The surest proof of trolling often comes when a troll is confronted. Because that’s when they either have to put up or shut up. You may have heard about cases where people tracked down the source of something awful that was posted online, only to find some sullen fifteen-year old who just shrugs and goes, “Well, I don’t know why I wrote that. I just did it. Stop asking me so many questions!”
That is basically our president now. Remember when Trump said that Obama surveilled him in Trump Tower, tweeting, “How low has President Obama gone to tapp [sic] my phones?” Watch what happens when he was asked to justify that.
Trump: Well, you saw what happened with the surveillance, and I think that was inappropriate. That’s the way…
Reporter: What does that mean, sir?
Trump: Uh, you can figure that out yourself.
Reporter: Well, the reason I ask is you said he was — you called him “sick and bad.”
Trump: Look, you can figure it out for yourself. He was very nice to me with words, but — and when I was with him — but after that, there has been no relationship.
Reporter: But you stand by that claim about him?
Trump: I don’t stand by anything. I just, uh… You can take it the way you want.
OK, so let’s just walk through what happened there. On the Internet, he claimed that his predecessor committed an extremely serious crime. But in person, he is suddenly backing down, first saying Obama was “very nice to me with words,” then that, “I don’t stand by anything.” Which is one of the most frighteningly nihilistic sentences a president can say.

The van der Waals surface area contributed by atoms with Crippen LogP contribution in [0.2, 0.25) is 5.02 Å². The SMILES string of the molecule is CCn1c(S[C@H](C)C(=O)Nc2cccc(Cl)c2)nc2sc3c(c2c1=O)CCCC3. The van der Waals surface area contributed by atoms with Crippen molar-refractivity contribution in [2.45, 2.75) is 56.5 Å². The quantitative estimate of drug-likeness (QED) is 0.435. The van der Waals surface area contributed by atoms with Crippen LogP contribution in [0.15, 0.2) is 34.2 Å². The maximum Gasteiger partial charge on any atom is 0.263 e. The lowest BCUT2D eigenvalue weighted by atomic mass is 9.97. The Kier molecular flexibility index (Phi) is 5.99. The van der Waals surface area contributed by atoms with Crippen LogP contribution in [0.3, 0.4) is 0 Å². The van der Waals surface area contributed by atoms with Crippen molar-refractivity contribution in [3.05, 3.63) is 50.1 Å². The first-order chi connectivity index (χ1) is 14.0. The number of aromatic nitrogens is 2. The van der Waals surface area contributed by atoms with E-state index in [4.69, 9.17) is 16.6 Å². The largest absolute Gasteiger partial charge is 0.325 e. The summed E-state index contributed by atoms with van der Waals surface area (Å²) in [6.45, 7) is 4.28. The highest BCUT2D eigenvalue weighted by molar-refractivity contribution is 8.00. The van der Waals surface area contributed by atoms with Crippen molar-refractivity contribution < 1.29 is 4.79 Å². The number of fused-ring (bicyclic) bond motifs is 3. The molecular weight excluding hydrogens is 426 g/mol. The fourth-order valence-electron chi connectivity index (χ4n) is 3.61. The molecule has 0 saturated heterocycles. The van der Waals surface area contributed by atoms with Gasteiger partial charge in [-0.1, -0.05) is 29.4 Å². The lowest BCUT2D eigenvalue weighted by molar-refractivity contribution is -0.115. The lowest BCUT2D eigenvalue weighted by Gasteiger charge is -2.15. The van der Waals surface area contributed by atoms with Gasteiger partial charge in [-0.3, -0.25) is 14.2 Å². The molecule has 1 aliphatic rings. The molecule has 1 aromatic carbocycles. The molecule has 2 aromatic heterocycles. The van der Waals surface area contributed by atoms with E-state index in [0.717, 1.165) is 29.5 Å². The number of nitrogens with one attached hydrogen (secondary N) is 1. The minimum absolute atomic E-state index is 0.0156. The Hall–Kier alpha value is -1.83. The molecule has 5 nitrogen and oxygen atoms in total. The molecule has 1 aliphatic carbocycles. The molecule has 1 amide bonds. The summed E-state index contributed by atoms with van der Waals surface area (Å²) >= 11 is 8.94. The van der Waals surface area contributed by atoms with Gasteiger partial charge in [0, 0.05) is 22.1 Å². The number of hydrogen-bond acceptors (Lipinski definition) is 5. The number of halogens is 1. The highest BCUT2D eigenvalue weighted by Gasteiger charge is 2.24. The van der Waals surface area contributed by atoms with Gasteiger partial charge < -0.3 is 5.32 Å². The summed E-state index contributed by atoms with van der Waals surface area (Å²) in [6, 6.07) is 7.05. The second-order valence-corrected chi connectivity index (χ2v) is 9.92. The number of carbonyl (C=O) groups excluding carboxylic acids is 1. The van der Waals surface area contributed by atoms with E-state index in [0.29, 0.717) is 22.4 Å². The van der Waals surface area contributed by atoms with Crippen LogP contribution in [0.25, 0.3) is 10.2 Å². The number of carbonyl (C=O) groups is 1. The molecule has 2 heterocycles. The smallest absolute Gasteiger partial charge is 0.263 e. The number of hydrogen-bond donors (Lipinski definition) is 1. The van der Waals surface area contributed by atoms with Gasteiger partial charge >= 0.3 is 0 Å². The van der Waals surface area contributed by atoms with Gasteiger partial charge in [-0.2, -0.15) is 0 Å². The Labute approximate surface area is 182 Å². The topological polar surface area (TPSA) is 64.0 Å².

It gets worse because that interview kept going, and Trump was explicitly given the opportunity to set the record straight for the “fake news media,” but he flat-out refused.
Reporter: I just wanted to find out — you’re the President of the United States. You said he was “sick and bad” because he attacked you…
Trump: You can take it any way — you can take it any way you want.
Reporter: But I’m asking you, because you don’t want it to be fake news. I want to hear it from President Trump.
Trump: You don’t have to ask me.
Reporter: Why not?
Trump: Because I have my own opinions, you can have your own opinions.
Reporter: But I want to know your opinions. You’re the President of the United States.
Trump: OK, that’s enough. Thank you. Thank you very much.
While there is nothing new about any of these techniques, they are now coming out of the Oval Office, which not only legitimizes them, it risks them spreading, and that, sadly, is happening.